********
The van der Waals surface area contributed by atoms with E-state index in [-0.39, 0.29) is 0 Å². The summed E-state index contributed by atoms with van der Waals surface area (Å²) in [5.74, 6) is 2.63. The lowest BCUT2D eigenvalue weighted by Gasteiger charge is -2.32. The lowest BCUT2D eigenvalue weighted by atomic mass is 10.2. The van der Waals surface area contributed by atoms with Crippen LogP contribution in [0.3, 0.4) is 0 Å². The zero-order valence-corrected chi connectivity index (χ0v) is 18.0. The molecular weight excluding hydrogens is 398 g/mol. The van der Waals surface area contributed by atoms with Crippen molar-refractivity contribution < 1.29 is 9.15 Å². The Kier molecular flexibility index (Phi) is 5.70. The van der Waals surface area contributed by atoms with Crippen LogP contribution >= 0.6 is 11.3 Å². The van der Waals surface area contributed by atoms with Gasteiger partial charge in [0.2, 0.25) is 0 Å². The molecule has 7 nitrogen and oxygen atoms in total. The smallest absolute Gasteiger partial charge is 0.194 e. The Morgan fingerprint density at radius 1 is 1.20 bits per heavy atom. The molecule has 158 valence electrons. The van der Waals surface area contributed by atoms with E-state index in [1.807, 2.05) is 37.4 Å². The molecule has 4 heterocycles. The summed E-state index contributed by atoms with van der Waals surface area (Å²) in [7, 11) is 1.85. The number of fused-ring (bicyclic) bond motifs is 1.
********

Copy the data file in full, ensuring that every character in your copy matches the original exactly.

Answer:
The van der Waals surface area contributed by atoms with E-state index in [-0.39, 0.29) is 0 Å². The summed E-state index contributed by atoms with van der Waals surface area (Å²) in [5.74, 6) is 2.63. The lowest BCUT2D eigenvalue weighted by Gasteiger charge is -2.32. The lowest BCUT2D eigenvalue weighted by atomic mass is 10.2. The van der Waals surface area contributed by atoms with Crippen LogP contribution in [0.3, 0.4) is 0 Å². The zero-order valence-corrected chi connectivity index (χ0v) is 18.0. The molecular weight excluding hydrogens is 398 g/mol. The van der Waals surface area contributed by atoms with Crippen molar-refractivity contribution < 1.29 is 9.15 Å². The Kier molecular flexibility index (Phi) is 5.70. The van der Waals surface area contributed by atoms with Crippen LogP contribution >= 0.6 is 11.3 Å². The van der Waals surface area contributed by atoms with Gasteiger partial charge in [0.2, 0.25) is 0 Å². The molecule has 7 nitrogen and oxygen atoms in total. The smallest absolute Gasteiger partial charge is 0.194 e. The Morgan fingerprint density at radius 1 is 1.20 bits per heavy atom. The molecule has 158 valence electrons. The van der Waals surface area contributed by atoms with E-state index in [1.807, 2.05) is 37.4 Å². The molecule has 4 heterocycles. The summed E-state index contributed by atoms with van der Waals surface area (Å²) in [7, 11) is 1.85. The number of fused-ring (bicyclic) bond motifs is 1.